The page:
Turkey, Belarus nuclear energy agreement open to abuse

Abdullah Bozkurt

A nuclear power agreement between Turkey and Belarus has been criticized for including open-ended terms that are subject to broad interpretation and abuse of power, Nordic Monitor has learned.

According to the terms of the agreement, a copy of which was obtained by Nordic Monitor, a sweeping mandate to expand the agreement at will  was included in the deal at the request of the government of President Recep Tayyip Erdoğan. The controversial clause was added to section L of Article 3, which lists “other fields of cooperation as may be mutually agreed upon by the Parties” when enumerating the specific areas of nuclear cooperation between Turkey and Belarus.

The Turkish opposition challenged the clause on the grounds that the wording is vague and gives a broader mandate to the government to expand nuclear cooperation schemes beyond the intent and the scope of the agreement. It also allows the government to bypass legislative review to make changes to the agreement as it sees fit after it is ratified by parliament.

A similar loophole was also inserted in Article 4, which describes the various forms of cooperation. Section G of the article states that the government can add “other forms of cooperation as may be agreed upon by the Parties.”

Furthermore, the way the agreement, officially titled “Cooperation in the Area of the Use of Nuclear Energy for Peaceful Purposes,” was signed in Minsk on November 11, 2016 was unusual as well. The person signing for Turkey was Orhan Erdem, the deputy minister of education whose portfolio had nothing to do with nuclear energy.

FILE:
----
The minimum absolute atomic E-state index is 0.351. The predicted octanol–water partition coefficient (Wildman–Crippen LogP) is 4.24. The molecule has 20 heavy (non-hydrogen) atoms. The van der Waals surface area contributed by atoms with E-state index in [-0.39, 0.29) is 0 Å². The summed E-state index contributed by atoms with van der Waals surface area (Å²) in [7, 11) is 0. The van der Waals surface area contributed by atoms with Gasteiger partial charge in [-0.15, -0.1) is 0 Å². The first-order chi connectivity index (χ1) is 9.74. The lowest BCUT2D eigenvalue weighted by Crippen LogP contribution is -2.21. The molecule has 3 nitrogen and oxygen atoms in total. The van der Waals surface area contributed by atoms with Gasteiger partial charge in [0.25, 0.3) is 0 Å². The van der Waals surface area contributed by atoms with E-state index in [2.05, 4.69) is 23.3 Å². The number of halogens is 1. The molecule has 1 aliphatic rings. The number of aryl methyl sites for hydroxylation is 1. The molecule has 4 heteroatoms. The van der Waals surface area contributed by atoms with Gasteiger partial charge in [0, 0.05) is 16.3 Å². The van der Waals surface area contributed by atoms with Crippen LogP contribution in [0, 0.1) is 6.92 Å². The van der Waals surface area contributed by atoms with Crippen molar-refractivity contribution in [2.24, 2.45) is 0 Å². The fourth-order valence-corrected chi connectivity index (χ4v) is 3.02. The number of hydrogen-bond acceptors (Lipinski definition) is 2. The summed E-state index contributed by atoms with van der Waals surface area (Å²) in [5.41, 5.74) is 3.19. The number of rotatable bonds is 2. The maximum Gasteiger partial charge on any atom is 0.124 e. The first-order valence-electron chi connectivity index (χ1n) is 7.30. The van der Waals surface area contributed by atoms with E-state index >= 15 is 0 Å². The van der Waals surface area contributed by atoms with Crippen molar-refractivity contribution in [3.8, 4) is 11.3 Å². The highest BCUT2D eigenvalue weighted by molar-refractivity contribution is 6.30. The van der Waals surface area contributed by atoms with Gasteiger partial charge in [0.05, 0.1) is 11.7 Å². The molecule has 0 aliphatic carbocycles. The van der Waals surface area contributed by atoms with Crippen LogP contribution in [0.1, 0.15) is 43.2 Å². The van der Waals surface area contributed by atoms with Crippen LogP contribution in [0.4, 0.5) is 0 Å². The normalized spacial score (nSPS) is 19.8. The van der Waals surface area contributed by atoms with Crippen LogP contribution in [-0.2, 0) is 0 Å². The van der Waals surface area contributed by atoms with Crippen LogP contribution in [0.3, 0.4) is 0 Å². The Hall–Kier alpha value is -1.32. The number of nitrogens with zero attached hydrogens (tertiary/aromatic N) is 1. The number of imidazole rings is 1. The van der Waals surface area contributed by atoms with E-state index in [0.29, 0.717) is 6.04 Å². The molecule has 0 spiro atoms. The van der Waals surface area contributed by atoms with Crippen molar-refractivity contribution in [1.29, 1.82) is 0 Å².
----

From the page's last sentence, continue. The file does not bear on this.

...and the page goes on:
When the agreement was signed in Minsk, a huge delegation including ministers and senior government officials led by Erdoğan met with their Belarusian counterparts. Under normal circumstances, such an agreement should have signed by an official from the Ministry of Energy, In the event no such official is present during the signing ceremony, standard operating procedure requires that an official from the Foreign Ministry on behalf of the Energy Ministry should sign. In this nuclear deal, none of these procedures were followed.

Furthermore, when Erdoğan submitted the agreement to parliament on March 15, 2019, the deal was taken up by the Foreign Affairs Commission on May 22, 2019 as opposed to the Commission for Industry, Trade, Energy, Natural Resources, Information and Technology, which has more competence to review the terms of the agreement. The Turkish president wanted to fast track the agreement without much hassle through the Foreign Affairs Commission chaired by his confidant, Volkan Bozkır. It took only a few minutes to debate the deal before it was passed by the commission.

Both Turkey and Belarus have committed themselves to cooperate in the research and development of nuclear energy and advanced nuclear reactors, radioactive waste management, production of isotopes, training and education. The two sides will establish joint working groups to study nuclear energy-related issues, exchange scientific and technical personnel and cooperate in the transfer of nuclear materials.

 

 

 

Another indication the agreement was rushed emerged after the deal was signed by the Turkish and Belarusian officials. The mistakes that were made in the text had to be corrected through an exchange of diplomatic notes between the Turkish Embassy and the Belarus Foreign Ministry. It turned out Leonid Shenets, first deputy minister of the Belarus energy ministry, signed the English version of the agreement on behalf of Turkey. The wrong country designation next to the Belarus official’s signature was later corrected after an exchange of letters. In all versions of the text, the subsections of Article 1 were incorrectly labeled, also subsequently corrected at the request of the Belarusian Foreign Ministry.

The agreement is valid for 10 years with an automatic extension of five years.

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